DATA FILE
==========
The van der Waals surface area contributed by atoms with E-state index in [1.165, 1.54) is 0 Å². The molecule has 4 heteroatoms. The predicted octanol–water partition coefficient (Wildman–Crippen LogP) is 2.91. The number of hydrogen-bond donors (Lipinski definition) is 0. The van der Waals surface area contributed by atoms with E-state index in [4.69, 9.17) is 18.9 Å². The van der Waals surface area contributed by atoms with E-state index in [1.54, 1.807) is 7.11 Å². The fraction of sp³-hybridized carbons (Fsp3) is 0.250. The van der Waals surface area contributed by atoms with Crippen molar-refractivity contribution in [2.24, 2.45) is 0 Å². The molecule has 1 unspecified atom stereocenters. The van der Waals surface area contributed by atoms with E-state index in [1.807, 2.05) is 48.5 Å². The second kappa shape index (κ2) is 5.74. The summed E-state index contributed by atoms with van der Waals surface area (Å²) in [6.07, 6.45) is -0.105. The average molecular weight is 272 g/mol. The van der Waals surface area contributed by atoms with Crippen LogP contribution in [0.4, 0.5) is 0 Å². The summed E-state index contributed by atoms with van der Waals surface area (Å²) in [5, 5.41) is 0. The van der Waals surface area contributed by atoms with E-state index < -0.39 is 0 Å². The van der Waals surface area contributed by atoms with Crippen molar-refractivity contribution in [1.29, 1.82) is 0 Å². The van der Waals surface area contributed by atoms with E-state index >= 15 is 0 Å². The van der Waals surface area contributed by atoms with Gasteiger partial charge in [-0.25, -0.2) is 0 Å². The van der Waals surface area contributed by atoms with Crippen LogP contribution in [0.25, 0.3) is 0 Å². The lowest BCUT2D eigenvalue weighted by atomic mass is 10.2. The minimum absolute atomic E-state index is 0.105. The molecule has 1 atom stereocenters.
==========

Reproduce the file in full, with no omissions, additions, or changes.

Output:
The van der Waals surface area contributed by atoms with E-state index in [1.165, 1.54) is 0 Å². The molecule has 4 heteroatoms. The predicted octanol–water partition coefficient (Wildman–Crippen LogP) is 2.91. The number of hydrogen-bond donors (Lipinski definition) is 0. The van der Waals surface area contributed by atoms with E-state index in [4.69, 9.17) is 18.9 Å². The van der Waals surface area contributed by atoms with E-state index in [1.54, 1.807) is 7.11 Å². The fraction of sp³-hybridized carbons (Fsp3) is 0.250. The van der Waals surface area contributed by atoms with Crippen molar-refractivity contribution in [2.24, 2.45) is 0 Å². The molecule has 1 unspecified atom stereocenters. The van der Waals surface area contributed by atoms with E-state index in [1.807, 2.05) is 48.5 Å². The second kappa shape index (κ2) is 5.74. The summed E-state index contributed by atoms with van der Waals surface area (Å²) in [6.07, 6.45) is -0.105. The average molecular weight is 272 g/mol. The van der Waals surface area contributed by atoms with Crippen LogP contribution in [0.4, 0.5) is 0 Å². The summed E-state index contributed by atoms with van der Waals surface area (Å²) in [5, 5.41) is 0. The van der Waals surface area contributed by atoms with E-state index < -0.39 is 0 Å². The van der Waals surface area contributed by atoms with Crippen molar-refractivity contribution in [1.29, 1.82) is 0 Å². The van der Waals surface area contributed by atoms with E-state index >= 15 is 0 Å². The van der Waals surface area contributed by atoms with Gasteiger partial charge in [-0.25, -0.2) is 0 Å². The van der Waals surface area contributed by atoms with Crippen LogP contribution in [0.25, 0.3) is 0 Å². The lowest BCUT2D eigenvalue weighted by atomic mass is 10.2. The minimum absolute atomic E-state index is 0.105. The molecule has 1 atom stereocenters.